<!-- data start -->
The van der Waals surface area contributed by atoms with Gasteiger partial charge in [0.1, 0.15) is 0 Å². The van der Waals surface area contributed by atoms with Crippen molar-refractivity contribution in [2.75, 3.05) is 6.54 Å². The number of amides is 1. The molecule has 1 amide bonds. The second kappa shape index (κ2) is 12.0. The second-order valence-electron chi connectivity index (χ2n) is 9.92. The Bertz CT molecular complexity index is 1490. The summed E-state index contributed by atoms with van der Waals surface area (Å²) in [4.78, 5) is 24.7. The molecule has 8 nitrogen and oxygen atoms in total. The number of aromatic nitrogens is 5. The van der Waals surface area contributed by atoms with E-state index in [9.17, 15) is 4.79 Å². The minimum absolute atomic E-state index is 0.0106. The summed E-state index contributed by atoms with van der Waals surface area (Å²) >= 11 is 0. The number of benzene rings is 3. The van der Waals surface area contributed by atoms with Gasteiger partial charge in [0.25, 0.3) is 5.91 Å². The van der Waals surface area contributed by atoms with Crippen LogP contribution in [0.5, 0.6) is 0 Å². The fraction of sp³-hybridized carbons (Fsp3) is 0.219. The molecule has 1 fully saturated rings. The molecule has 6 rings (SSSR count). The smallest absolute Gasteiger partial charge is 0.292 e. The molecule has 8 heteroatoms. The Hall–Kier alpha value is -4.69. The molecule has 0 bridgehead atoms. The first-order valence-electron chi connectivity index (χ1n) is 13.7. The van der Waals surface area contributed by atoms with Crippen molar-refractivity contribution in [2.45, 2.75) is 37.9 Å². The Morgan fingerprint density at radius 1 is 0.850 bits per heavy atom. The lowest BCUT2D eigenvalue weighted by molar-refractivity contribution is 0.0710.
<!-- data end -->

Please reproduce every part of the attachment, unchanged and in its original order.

The van der Waals surface area contributed by atoms with Gasteiger partial charge in [0.1, 0.15) is 0 Å². The van der Waals surface area contributed by atoms with Crippen molar-refractivity contribution in [2.75, 3.05) is 6.54 Å². The number of amides is 1. The molecule has 1 amide bonds. The second kappa shape index (κ2) is 12.0. The second-order valence-electron chi connectivity index (χ2n) is 9.92. The Bertz CT molecular complexity index is 1490. The summed E-state index contributed by atoms with van der Waals surface area (Å²) in [4.78, 5) is 24.7. The molecule has 8 nitrogen and oxygen atoms in total. The number of aromatic nitrogens is 5. The van der Waals surface area contributed by atoms with E-state index in [9.17, 15) is 4.79 Å². The minimum absolute atomic E-state index is 0.0106. The summed E-state index contributed by atoms with van der Waals surface area (Å²) >= 11 is 0. The number of benzene rings is 3. The van der Waals surface area contributed by atoms with Gasteiger partial charge in [0.25, 0.3) is 5.91 Å². The van der Waals surface area contributed by atoms with Crippen LogP contribution in [0.5, 0.6) is 0 Å². The fraction of sp³-hybridized carbons (Fsp3) is 0.219. The molecule has 1 fully saturated rings. The molecule has 6 rings (SSSR count). The smallest absolute Gasteiger partial charge is 0.292 e. The molecule has 8 heteroatoms. The Hall–Kier alpha value is -4.69. The molecule has 0 bridgehead atoms. The first-order valence-electron chi connectivity index (χ1n) is 13.7. The van der Waals surface area contributed by atoms with Crippen molar-refractivity contribution in [2.45, 2.75) is 37.9 Å². The Morgan fingerprint density at radius 1 is 0.850 bits per heavy atom. The lowest BCUT2D eigenvalue weighted by molar-refractivity contribution is 0.0710.